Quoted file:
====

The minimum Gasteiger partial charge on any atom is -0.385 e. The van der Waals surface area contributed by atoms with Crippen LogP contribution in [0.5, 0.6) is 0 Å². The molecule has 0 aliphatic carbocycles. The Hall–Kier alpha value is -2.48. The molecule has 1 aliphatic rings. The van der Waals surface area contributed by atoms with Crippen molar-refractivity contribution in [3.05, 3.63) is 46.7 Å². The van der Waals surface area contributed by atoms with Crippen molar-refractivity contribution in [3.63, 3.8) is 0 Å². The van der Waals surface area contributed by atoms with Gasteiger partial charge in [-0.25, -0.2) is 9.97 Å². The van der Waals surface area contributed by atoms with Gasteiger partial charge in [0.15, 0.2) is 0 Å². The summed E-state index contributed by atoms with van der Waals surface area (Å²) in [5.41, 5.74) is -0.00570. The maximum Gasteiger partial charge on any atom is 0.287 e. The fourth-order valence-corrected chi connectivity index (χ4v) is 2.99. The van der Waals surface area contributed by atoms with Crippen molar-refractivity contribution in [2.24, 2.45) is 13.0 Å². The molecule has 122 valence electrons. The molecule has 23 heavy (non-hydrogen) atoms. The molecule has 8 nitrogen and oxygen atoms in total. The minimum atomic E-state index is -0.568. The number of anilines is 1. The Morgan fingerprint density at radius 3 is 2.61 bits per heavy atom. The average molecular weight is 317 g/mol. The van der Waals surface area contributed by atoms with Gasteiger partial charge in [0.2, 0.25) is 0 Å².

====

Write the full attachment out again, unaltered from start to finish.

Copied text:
The minimum Gasteiger partial charge on any atom is -0.385 e. The van der Waals surface area contributed by atoms with Crippen LogP contribution in [0.5, 0.6) is 0 Å². The molecule has 0 aliphatic carbocycles. The Hall–Kier alpha value is -2.48. The molecule has 1 aliphatic rings. The van der Waals surface area contributed by atoms with Crippen molar-refractivity contribution in [3.05, 3.63) is 46.7 Å². The van der Waals surface area contributed by atoms with Crippen molar-refractivity contribution in [3.63, 3.8) is 0 Å². The van der Waals surface area contributed by atoms with Gasteiger partial charge in [-0.25, -0.2) is 9.97 Å². The van der Waals surface area contributed by atoms with Gasteiger partial charge in [0.15, 0.2) is 0 Å². The summed E-state index contributed by atoms with van der Waals surface area (Å²) in [5.41, 5.74) is -0.00570. The maximum Gasteiger partial charge on any atom is 0.287 e. The fourth-order valence-corrected chi connectivity index (χ4v) is 2.99. The van der Waals surface area contributed by atoms with Crippen molar-refractivity contribution in [2.24, 2.45) is 13.0 Å². The molecule has 122 valence electrons. The molecule has 23 heavy (non-hydrogen) atoms. The molecule has 8 nitrogen and oxygen atoms in total. The minimum atomic E-state index is -0.568. The number of anilines is 1. The Morgan fingerprint density at radius 3 is 2.61 bits per heavy atom. The average molecular weight is 317 g/mol. The van der Waals surface area contributed by atoms with Gasteiger partial charge in [0.2, 0.25) is 0 Å².